Exercises: Unix Bootcamp: AfNOG 2008 Workshop, Rabat

May 25, 2008


  1. Use pw to create a new userids that you will use instead of root
  2. Practice with basic filesystem and user commands

  3. Getting help using manpages, docs, and the FreeBSD Handbook
  4. General job control (ctrl-c)
  5. Processes and stopping them
  6. Viewing file contents
  7. File and directory permissions

  8. Disk partitions: how to view your disk
  9. Create a file and use vi to edit the file

  10. Process startup and the RC system
  11. Shutdown and reboot your system

  12. Basic network configuration

  13. Initial login, virtual terminals, command line manipulation
Note: The "#" and "$" characters before commands represents your system prompt and is not part of the command itself. "#" indicates a command issued as root while "$" indicates a command issued as a normal user.

Note 2: If you install software, update your environment as root and the change is not immediately available try typing rehash at the root shell prompt. This is only necessary when running a C shell (e.g., like /bin/csh).

2.) Use pw to create a new userid that you will use instead of root [Top]

First login to your computer if you have not already done so. Login as userid "root" using the password given in class.

Now that you are root you can create a new user account on your machine. If more than one person is using your machine, then be sure that you create an account for each and every person.

To create or remove a user account you should use the "pw" command. To get a feel for the power and complexity of this command take a look at its man pages (we'll practice man some more later):

# man pw
So, first pick a username that you want to use. For example, use your first name, last name, a combination of both, or whatever you prefer. For purposes of this example we use username. So, to add a new user to your system type:
# pw useradd username -m -s /usr/local/bin/bash
This creates the user username. The "-m" says add a new home directory of /usr/home/username and copies files from /usr/share/skel to the new user's home directory. The default shell "bash" will be used. Note that at this point the bash shell has not been installed on your machine. We'll be doing this in the upcoming exercises.

Next you need to set the password for the new userid, otherwise you won't be able to use the account properly. To do this one uses the passwd command. Change your new user's password using the command:

# passwd username

You will be prompted to enter in a new password, then to enter it again to verify. You need to pick a secure password. Note, as root you are allowed to pick any password you want, but you need to pick a secure password for your new account. Here are some quick guidelines to picking a secure password:

For example, something like "1ps4vIce5!" is OK ("IP Services!") isn't bad. Please don't pick this for this exercise.

To use your new account you can logout from your current session and log in with the new username and password.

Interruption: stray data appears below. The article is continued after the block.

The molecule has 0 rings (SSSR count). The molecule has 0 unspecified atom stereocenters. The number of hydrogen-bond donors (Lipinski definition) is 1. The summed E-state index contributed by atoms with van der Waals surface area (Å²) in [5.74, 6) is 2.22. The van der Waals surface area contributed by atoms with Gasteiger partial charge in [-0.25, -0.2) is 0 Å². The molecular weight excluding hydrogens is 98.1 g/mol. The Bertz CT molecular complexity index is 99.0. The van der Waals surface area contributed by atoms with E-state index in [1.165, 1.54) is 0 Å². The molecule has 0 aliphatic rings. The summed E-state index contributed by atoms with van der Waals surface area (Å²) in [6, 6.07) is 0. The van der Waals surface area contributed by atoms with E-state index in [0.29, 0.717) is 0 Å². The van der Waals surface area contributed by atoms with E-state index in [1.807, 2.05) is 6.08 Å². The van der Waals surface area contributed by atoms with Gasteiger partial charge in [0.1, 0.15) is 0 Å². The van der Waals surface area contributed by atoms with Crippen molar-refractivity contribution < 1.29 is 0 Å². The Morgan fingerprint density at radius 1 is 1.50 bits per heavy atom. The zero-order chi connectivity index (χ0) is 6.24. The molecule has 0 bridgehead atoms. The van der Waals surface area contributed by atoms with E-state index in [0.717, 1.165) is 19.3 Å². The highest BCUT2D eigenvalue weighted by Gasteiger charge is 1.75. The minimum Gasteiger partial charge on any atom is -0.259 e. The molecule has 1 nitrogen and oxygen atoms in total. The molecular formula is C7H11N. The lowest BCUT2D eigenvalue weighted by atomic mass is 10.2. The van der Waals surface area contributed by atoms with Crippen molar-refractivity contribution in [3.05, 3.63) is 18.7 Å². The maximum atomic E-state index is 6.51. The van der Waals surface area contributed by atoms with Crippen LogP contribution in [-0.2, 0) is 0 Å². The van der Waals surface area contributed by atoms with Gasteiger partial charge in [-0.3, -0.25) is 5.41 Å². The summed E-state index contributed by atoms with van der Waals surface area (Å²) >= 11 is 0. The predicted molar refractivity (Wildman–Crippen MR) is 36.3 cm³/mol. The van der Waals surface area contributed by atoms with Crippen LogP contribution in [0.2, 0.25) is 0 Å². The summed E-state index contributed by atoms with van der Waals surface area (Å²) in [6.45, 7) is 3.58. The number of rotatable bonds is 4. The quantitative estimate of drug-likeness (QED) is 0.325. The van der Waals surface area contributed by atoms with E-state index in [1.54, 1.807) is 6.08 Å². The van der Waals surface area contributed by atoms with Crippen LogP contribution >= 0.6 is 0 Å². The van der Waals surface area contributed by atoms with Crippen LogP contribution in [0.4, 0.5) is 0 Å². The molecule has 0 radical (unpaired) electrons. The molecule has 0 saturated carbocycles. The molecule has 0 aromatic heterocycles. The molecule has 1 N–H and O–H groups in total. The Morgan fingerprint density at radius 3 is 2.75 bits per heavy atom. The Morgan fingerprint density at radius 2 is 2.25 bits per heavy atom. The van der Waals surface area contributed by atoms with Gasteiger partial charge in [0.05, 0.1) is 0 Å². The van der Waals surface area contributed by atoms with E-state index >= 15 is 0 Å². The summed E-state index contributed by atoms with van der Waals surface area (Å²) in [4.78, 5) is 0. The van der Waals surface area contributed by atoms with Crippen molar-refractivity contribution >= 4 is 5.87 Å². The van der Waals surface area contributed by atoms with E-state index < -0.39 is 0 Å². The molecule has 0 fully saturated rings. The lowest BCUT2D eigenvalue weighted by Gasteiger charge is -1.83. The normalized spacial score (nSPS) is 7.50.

2.) Practice with basic filesystem commands [Top]

Be careful in this exercise. Running as root (the Unix administrative account) means that you can easily damage your system, so we ask that you log out of your root account and log in as your own user account instead.

To logout, type

# exit

If you are unsure of how to proceed ask your instructor or assistants for help before continuing.

The first command that we are going to use is man, this is short for "man"ual. Read about each command to see the range of options that exist.

Many of the basic commands we'll be practicing are built in as part of your shell environment (that is you won't find a binary/program file for cd). To read about commands like cp, cd, ls, mv, rm in more detail you can just type:

$ man builtin
And, for a command like ls you can type:
$ man ls
And, even for a built-in command you can just type "man commandName", or something like:
$ man cd
and this will open the "builtin" man page for you.

If you have problems exiting from "man" press the "q" key. Also, you can use the keyboard arrows to move around in the descriptions.

As we move around directories an extremely useful command is pwd, which return the working directory name you are in. So, if you get lost just type:

$ pwd

We'll do this from time to time as we use directory commands.

Simplified Map of Unix Directory Tree

/                  ("root directory")
/etc               (contains configuration files)
/etc/rc.d          (contains system startup scripts)
/root              (user root's home directory)
/tmp               (place to store TeMPorary files)
/usr               (contains the majority of user utilities, applications, home directories)
/usr/home          (home directories for users on the system*)
/usr/local/etc     (contains third-party configuration files and startup scripts*)
/var               (multi-purpose log, temporary, transient, and spool files location)

*Different from Linux 

For details on the (almost) complete directory tree under Unix/Lunx type "man hier"

Command Glossary

cd                 Change Directory
ls                 LiSt files
mkdir              MaKe DIRectory
mv                 MoVe files
pwd                Print Working Directory
rm                 ReMove files
rmdir              ReMove DIRectory
touch              Update date on file/Create new empty file if none exists

Note: There are some special files on UNIX, which are '.' and '..':